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In her 18 years as a counselor at California high schools, Kirsten Barnes has seen hundreds of seniors apply for college. But few were as qualified as this one.

The student’s grade-point average was near perfect.She took the maximum number of advanced-placement classes. She had joined extracurricular clubs, and was in the National Honor Society.

But the University of California at Berkeley, her first choice, turned her down.

“You’re basically auctioning off spaces for people with more money.” Patrick Callan, president of the National Center for Public Policy and Higher Education

“I thought, ‘Wow, a couple of years ago, she would’ve gotten in,’” said Barnes, who works at Hanford West, a Central Valley high school.

Barnes and other counselors have seen the public University of California system steadily increase their enrollments of out-of-state and international students they accept. Coveted for the higher tuition they pay, the number of nonresident students enrolled at the University of California’s 10 campuses rose from 22,984 to 31,991 between 2009 and 2012, an increase of nearly 33 percent, UC figures show.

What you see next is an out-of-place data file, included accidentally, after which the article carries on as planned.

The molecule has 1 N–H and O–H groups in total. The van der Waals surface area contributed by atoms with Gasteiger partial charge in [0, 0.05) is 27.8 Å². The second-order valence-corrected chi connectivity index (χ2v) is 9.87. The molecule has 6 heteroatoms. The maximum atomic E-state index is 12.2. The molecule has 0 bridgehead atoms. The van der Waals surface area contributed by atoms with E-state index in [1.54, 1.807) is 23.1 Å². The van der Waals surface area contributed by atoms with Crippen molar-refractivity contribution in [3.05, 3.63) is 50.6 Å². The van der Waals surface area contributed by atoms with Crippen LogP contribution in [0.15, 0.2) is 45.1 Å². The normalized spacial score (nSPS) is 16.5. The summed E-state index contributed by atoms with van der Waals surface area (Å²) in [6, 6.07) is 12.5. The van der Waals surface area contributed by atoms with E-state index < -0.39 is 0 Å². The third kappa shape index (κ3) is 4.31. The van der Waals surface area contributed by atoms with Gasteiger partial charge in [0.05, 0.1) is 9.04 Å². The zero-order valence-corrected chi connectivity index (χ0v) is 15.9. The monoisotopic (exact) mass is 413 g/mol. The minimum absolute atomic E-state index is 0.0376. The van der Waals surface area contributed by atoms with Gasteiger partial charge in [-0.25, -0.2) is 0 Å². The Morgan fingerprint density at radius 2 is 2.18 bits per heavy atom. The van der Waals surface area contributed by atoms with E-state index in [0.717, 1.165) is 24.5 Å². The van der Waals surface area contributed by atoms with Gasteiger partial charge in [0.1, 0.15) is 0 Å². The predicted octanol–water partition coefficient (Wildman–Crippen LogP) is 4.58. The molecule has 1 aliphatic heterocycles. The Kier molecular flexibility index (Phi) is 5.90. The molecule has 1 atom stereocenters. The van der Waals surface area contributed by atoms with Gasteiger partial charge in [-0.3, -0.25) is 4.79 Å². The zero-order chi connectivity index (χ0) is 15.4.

During the same period, the number of in-state students has fallen from 199,431 to 196,917, a decline of 1.3 percent.

Facing the double whammy of reduced state funding and flat tuition, public colleges and universities nationwide are pursuing an obvious source of income: out-of-state and international students who are not eligible for in-state tuition subsidies.

After all, resident students paid an average of $8,893 for tuition and fees at public, four-year institutions nationwide this year, while out-of-state students paid $22,203, according to the College Board.

“You’re basically auctioning off spaces for people with more money,” said Patrick Callan, president of the National Center for Public Policy and Higher Education, a California-based think tank. “In-state students have less of a shot at public universities … (and) this sends the wrong message to kids and parents who want to believe they can compete and excel.”

Berkeley gets $120 million of its $2.35 billion in annual revenue from nonresident students. In April, Chancellor Nicholas Dirks announced that it would boost enrollment of nonresidents still more, to 23 percent from 20 percent over the next three years.

That means next year adding another 100 out-of-state students, who will bring in $2.2 million more in revenue than in-state students would.

After years of state budget cuts, “tuition from out-of-state and international students is crucial,” Dirks said in a statement.